Page:Philosophical Transactions - Volume 001.djvu/10

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there hath not been some Parallaxe in the Circle of his Motion; as also, that some observations could be had of its greatest descent beneath the Tropick of Capricorn in the more Southern parts, where he saith it would have been without Refractions; Moreover of the Time, when it hath been in Quadrat with the Sun about the 20 of December; and that also very exact Observation might be made of the time of its being again in Quadrat with the Sun, which, according to him, was to be January 16.

He wishes also, that some in Madagascar may have observed this Star; Seeing that it began to appear over the middle of that Island, and passed twice over their heads; he judgeth, that they have seen it before us. And he wisheth lastly, that there were some intelligent person in Guiana to observe it there, seeing that within a few daies, according to his reckoning, it will pass over their Heads, and will not remove from thence but 8 or 10 degrees Northward, where he saith, it will disappear; thinking it improbable, that it can still appear, after the Sun shall have passed it.

This Account beareth date of the 2. January, new stile, 1665. and the Author thereof addeth this Note, That, seeing it could not be printed nor distributed so soon as he desired, he hath had the opportunity to verifie it by some Observations, from which he affirms he hath found no sensible difference; or, if there be, that it proceeds only from thence, that the Stars have advanced, since his Globe was made. He concludeth, that if this continue, and the first Observations do likewise agree, or that the differences do arrive within the Times, ghessed by him, that he hopes, he shall determine both the Distance and the Magnitude of this Comet; and that perhaps one may be enabled to decide the Question of the Motion of the Earth. In the interim, he assureth, that he hath not changed the least numbers in his Calculations, and that Monsieur Huygens, and several French Gentlemen, to whom he saith, he hath given them long since, can bear him witness that he hath done so; as also many other friends of his, who saw upon his Globe, several daies before, the way of the Comet from day to day.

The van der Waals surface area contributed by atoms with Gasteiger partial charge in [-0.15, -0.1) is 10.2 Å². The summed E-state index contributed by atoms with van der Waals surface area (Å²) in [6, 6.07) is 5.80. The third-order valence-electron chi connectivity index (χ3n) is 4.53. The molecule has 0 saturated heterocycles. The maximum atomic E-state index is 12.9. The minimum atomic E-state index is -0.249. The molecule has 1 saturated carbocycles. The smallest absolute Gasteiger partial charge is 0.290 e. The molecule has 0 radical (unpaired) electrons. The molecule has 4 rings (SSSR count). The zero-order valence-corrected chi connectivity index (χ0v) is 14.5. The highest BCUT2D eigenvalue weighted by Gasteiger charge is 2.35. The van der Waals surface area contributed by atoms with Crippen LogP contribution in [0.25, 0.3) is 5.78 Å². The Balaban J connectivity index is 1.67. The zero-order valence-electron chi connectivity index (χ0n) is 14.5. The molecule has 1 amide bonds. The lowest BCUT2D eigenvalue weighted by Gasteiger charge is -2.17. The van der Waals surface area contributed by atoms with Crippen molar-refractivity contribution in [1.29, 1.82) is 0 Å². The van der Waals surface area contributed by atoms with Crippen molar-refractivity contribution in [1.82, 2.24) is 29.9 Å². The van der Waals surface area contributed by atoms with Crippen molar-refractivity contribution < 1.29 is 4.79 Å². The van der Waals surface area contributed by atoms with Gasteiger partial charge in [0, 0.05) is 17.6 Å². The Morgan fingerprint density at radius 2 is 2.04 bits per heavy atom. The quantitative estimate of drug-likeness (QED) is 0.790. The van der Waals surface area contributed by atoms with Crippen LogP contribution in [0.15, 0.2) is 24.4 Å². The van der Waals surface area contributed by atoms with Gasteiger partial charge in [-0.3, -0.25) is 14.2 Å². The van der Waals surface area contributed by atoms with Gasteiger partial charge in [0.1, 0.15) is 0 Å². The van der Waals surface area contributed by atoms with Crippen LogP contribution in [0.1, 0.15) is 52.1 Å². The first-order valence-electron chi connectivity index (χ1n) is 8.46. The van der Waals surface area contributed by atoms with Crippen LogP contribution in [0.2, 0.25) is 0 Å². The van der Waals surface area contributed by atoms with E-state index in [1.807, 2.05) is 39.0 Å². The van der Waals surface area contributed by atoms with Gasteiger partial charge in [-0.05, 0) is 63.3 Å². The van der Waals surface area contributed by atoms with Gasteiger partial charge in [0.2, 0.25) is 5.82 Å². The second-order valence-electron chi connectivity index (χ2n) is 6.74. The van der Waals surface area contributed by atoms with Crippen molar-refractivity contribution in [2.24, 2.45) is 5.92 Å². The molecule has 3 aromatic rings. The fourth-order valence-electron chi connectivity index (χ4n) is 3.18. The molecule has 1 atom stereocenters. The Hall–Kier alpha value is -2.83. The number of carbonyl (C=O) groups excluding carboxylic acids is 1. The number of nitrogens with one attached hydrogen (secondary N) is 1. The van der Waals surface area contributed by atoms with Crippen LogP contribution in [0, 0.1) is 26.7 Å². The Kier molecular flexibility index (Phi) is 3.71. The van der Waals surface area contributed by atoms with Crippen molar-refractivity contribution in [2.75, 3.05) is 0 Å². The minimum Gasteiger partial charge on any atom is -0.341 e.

Thus for the Parisian Account of the Comet, which is here inserted at large, that the intelligent and curious in England may